1. Back to basics - what is your business strategy?
It can be easy to get lost in the melee of modules, features, and functions that different ERP systems can offer. Take a big step back and start by going back to your core business strategy. Remind yourself of your business objectives and build your needs from there.
Dig into what's holding your business back further. Issues you could consider here include:
- Do you need to improve customer retention rates?
- Could a CRM module help you achieve that and by what percentage?
- Do you have supply chain risks that have been left unchecked?
- What level of threat do those risks pose and how much could an improved SCM module save you?
By going back to basics and putting your strategy at the center of your requirement planning, you will gain much more focus on the ‘must-haves’ vs ‘nice-to-haves’.
2. Survey customer, supplier and staff requirements
Are you giving your suppliers the information they need in a timely manner? What about your customers? Is your finance team pulling their hair out at month end? Do other business units have multiple systems and offline spreadsheets to manage in order to pull reports or perform processes?
Canvas team members from around the business to identify internal pain-points and to learn which supplier and customer requirements you could be meeting more effectively.
Again, put these requirements into ‘must-haves’ and ‘nice-to-haves’ with measurable goals so that success can be tracked and proven later.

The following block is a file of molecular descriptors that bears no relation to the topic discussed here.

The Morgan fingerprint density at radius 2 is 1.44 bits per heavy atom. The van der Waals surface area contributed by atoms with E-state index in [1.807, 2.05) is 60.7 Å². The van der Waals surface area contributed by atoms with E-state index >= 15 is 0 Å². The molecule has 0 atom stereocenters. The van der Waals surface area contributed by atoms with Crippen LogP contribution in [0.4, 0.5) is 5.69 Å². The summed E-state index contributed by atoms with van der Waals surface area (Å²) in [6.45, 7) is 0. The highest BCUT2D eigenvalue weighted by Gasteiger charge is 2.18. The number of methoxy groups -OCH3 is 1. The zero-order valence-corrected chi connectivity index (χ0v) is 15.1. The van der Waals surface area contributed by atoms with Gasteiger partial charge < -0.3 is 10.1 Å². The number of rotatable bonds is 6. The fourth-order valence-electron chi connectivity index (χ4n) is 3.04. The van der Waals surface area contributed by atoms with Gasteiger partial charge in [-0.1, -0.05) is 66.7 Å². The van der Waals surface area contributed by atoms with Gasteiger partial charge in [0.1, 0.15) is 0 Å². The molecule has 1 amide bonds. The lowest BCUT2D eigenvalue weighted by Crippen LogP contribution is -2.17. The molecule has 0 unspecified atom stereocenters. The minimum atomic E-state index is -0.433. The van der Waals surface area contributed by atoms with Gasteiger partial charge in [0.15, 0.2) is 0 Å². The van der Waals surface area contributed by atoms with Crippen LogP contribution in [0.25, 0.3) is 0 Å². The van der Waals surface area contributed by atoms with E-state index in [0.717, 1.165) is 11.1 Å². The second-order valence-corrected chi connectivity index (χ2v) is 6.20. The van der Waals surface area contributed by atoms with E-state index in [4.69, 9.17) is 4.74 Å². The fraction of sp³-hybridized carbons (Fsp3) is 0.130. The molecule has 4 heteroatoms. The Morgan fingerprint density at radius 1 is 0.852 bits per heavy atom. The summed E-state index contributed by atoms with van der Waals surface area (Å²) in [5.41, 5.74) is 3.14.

3. Finalize and agree on requirements with all stakeholders
ERP might have started life as a manufacturing and financial operations tool, but your sales team, marketing team, and HR teams can also provide valuable insight. You may well have ERP users in every business unit - make sure you don’t miss an opportunity or a potential pitfall by excluding a key stakeholder.
This is also the time to get the requirements in priority order and, once again, look back to check business strategy alignment for each one.
Having documented your requirements, you are well on your way to getting an RFP underway. The vendors will also need a breakdown of your current software, hardware and internal implementation and maintenance support you have in-house.
Vendors also need to know your implementation timescale expectations, the reasons for the requirements you have outlined (what problems you expect to solve) and a (reasonable) deadline by which they need to respond.
Producing a document with a solid introduction to your business needs, operations, pain-points and ERP ambitions will help put your requirements into context. This might lead to unexpected solutions and benefits that you hadn’t thought of or included in your RFP template.
Let’s take a look at how to create the template part that forms the backbone of your RFP:
Using an ERP RFP template to create uniform proposal documents helps you meaningful side-by-side comparisons during evaluation.
Some vendors may have out-of-the-box solutions that make a great fit for a requirement while others may need to engineer a customization or deliver a bolt-on at extra cost. This template will help you quickly identify which vendors have the best solutions ready within the required schedule while also giving the vendors your own requirements, contacts, and timelines.
|Section||What to include|
|Background information||Present a brief overview of your organization and its operations, number of users, satellite offices, expected growth and the objectives of the system users.|
Establish the specific duties to be performed by the provider and the expected outcomes. Include a detailed listing of responsibilities, particularly when subcontractors are involved.